In March, I was at a European meeting between cooperative representatives (www.cecop.coop), european social enterprise representatives and officials of the European Commission. Our task was to find common understandings. Not easy!
In the rest of Europe, it is commonly accepted that social enterprises are democratically governed. In many countries they have to be cooperatives eg Italy which invented the ‘Social Cooperative’ to provide local community social services under contract to state funders.
But the UK is very different. Our social enterprises tend to be chief executive led and not democratic. In the UK we therefore see rapid growth and very large social enterprises which are ‘corporate’ rather than ‘community’ focussed.
This was my contribution:-
Bob Cannell, Cooperatives UK (UK):
There is a need to understand our (Cooperatives and Social Enterprises) differences and to harmonise our understanding.
It is possible to harmonise some of the principles. We are not going to get one working definition.
In the UK, the “chief executive social entrepreneur” is the norm.
What does “social” refer to? To governance? To goals and outputs? There is a very different understanding of this word.
If governance has to be social, then the cooperative is the model.
If the goals and outputs are to be social, we are talking about a very different type of enterprise. It gets confusing if you interpret “social” as referring to the goals.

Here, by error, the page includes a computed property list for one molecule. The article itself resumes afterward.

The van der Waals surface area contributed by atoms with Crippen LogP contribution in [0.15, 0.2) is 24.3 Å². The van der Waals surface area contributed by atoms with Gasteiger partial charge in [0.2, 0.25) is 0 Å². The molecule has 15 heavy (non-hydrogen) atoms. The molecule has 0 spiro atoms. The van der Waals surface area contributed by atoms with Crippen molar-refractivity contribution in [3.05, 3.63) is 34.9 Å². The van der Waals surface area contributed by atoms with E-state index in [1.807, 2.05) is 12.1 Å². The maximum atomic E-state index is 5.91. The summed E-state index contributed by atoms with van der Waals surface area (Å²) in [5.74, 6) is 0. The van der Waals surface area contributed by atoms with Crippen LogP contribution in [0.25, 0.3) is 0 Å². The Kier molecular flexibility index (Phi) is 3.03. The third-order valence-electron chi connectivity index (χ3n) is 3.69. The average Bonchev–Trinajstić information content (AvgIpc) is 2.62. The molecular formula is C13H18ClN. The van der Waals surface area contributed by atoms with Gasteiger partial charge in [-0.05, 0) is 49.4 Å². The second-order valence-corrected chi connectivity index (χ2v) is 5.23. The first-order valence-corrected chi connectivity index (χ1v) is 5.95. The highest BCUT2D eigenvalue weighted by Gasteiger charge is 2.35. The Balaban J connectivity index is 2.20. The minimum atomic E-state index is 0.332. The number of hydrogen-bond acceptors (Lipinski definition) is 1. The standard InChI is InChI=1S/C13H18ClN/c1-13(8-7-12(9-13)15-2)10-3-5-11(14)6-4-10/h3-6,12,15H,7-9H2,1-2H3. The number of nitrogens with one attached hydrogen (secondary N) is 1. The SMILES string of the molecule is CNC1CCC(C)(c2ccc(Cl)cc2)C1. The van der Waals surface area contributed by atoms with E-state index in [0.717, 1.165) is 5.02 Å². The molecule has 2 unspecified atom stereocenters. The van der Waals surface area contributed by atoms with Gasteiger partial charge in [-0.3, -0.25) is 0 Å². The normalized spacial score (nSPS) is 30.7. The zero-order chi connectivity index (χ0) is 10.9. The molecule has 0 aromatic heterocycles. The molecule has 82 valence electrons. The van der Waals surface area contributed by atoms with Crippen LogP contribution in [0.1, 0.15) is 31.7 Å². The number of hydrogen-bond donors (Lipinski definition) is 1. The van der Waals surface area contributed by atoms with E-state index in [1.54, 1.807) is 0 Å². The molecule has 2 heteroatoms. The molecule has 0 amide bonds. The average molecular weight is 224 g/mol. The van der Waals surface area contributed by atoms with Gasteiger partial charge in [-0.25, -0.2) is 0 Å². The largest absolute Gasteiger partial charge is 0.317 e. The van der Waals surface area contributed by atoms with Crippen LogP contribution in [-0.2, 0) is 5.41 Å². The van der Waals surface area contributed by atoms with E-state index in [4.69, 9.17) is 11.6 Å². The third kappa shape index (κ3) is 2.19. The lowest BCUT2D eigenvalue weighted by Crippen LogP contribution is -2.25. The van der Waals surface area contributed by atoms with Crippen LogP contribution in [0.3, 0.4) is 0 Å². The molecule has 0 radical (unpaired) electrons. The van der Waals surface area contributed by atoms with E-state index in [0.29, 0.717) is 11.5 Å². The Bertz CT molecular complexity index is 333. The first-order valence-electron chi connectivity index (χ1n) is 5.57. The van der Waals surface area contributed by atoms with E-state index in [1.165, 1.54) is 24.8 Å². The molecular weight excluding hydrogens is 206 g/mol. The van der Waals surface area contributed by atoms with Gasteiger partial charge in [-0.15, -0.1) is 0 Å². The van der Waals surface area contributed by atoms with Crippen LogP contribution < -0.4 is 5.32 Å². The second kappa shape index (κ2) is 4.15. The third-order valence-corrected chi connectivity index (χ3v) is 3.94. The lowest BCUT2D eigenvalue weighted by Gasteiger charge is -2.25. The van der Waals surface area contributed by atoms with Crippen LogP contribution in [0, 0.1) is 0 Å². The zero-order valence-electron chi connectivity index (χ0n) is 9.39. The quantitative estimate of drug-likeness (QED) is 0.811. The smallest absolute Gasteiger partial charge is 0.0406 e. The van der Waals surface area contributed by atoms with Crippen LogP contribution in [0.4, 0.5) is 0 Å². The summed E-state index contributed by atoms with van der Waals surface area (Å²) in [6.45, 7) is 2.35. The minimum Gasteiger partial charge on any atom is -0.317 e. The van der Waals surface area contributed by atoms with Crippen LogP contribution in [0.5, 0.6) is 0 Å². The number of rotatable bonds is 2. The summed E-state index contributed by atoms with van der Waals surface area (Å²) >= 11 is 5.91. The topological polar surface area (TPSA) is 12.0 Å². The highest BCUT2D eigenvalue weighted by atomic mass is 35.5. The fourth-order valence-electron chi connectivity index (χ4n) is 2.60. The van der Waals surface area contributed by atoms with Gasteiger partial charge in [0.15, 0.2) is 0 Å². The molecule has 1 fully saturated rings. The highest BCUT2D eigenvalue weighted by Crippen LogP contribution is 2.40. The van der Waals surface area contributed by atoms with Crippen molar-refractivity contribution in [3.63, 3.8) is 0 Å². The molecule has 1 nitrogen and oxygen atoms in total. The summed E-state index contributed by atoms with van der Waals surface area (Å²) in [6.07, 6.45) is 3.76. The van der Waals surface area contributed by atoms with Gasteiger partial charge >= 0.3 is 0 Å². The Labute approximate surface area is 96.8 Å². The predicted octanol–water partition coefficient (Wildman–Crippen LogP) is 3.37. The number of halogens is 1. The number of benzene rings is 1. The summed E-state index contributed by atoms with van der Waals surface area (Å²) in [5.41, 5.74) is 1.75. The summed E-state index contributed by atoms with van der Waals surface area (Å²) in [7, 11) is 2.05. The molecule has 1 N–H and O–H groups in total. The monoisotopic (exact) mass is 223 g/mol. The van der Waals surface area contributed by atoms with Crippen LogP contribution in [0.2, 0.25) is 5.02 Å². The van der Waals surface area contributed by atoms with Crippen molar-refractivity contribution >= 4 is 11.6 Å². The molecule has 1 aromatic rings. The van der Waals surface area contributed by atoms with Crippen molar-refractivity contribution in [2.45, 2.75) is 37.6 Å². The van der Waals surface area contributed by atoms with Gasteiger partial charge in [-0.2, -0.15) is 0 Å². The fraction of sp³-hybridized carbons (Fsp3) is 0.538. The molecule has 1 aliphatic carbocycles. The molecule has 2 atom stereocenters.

The response to the economic crisis should be local. But corporate social enterprises have no local links. There are two possible responses:
1/ Local community response: responding to local needs (employment, etc.)
2/ Corporate response: incentives by the state for corporate social entrepreneurs to take over public services (for example, the reform of the NHS in the UK ).
Contract negotiations are incredibly complicated; there are economies of scale in contracting hence the big fish get bigger and the small ones get squeezed out. Consequently, local links get broken in the process.
We must emphasise democracy and participation. In the UK, we did have a wall between social enterprise and the cooperative, but both movements are now talking. We should prioritise the definition of general criteria: in this perspective, a loose definition is needed, not a tight one. We should make sure that large corporate do not dominate community-based response.
The cooperative movement and social enterprise, franchising models, cooperating with each other, is a challenge for us. Private investor corporations will be moving in, it is so easy for the State to contract with those people to provide services, but that is not what we cooperatives and social enterprises want at all.